Ukraine has for 25 years adjusted its history to the preferences of neighbouring countries but they have to realise that the situation has changed dramatically, historian Volodymyr Vyatrovych said at a roundtable on tensions in Ukrainian-Polish relations, which was organised by Gorshenin Institute on 17 November.
Vyatrovych, who is the head of the Ukrainian Institute of National Memory, suggested that the Polish leadership should realize that Ukraine has become a subject in matters of historical memory.
"It is strange indeed that every day a foreign minister makes statements that would better suit a teacher of history, [Witold Waszczykowski] speaks almost exclusively about the history of the country," the historian said.
Vyatrovych described as "strange" the attempts to tie the current Ukrainian-Polish relations to the way Ukrainians interpret their history.
"It's even stranger to hear his threats to ban Ukrainian officials including myself, from entering Poland because they allegedly prevent tributes to Poles in Ukraine, although the only thing that the Polish side has to do is to comply with Ukrainian law on the Ukrainian territory," he said.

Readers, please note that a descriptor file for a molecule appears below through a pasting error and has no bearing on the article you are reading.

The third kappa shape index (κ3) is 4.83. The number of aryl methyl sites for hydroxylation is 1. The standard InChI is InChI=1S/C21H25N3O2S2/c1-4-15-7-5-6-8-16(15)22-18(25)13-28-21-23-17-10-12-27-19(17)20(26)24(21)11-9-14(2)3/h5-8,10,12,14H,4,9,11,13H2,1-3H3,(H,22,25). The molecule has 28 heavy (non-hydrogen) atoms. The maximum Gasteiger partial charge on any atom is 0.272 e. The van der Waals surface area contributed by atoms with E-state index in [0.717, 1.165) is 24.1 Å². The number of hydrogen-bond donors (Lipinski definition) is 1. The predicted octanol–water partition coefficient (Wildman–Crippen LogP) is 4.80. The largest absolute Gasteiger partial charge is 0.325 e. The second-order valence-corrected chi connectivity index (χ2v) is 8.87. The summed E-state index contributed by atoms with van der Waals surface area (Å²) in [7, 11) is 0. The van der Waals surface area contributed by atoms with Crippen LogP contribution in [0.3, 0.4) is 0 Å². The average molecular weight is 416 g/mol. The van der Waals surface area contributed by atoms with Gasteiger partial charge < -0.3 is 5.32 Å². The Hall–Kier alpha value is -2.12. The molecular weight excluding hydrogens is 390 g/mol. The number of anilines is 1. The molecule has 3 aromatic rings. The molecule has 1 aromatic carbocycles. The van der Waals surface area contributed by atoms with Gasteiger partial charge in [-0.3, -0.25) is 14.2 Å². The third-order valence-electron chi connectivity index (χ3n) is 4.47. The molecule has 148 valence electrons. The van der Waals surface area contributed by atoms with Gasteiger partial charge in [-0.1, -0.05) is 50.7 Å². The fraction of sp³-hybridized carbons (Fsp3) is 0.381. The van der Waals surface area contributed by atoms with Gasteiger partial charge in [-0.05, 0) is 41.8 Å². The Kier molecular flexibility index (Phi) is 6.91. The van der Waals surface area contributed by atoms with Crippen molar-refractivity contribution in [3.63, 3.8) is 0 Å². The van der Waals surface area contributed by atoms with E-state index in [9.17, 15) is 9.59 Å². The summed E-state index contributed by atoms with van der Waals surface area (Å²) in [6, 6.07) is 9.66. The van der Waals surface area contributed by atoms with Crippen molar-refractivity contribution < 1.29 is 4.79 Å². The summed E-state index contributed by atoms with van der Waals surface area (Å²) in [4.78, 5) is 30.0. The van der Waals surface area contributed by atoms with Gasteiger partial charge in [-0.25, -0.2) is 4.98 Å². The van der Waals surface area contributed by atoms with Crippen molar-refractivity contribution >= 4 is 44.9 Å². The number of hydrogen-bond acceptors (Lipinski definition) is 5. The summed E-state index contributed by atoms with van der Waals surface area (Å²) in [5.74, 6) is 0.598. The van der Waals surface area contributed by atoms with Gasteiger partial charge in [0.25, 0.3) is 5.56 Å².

The historian noted that Poland for 25 years has acted as if Ukraine did not exist, notably in matters of historical memory.
Still, Vyatrovych is optimistic about the future of relations between the two countries.
"As a result of this crisis, which we undoubtedly experience, the relations will become stronger. On the one hand, I am convinced that our Polish colleagues will understand that they are dealing with a subject to be reckoned with. On the other hand, Ukrainian politicians should abandon the infantilism that they demonstrated talking of Poland as an advocate of Ukraine in Europe as if Poles were obliged to always protect us," Vyatrovych said.
The historian added that one of the biggest achievements of cooperation between the Polish and Ukrainian Institutes of National Memory is the Polish-Ukrainian Forum of Historians, the sixth meeting of which is scheduled to be held next March in Poland.
"There is still no certainty whether this event will take place, but the Ukrainian National Memory Institute will make every effort for it to take place," Vyatrovych said.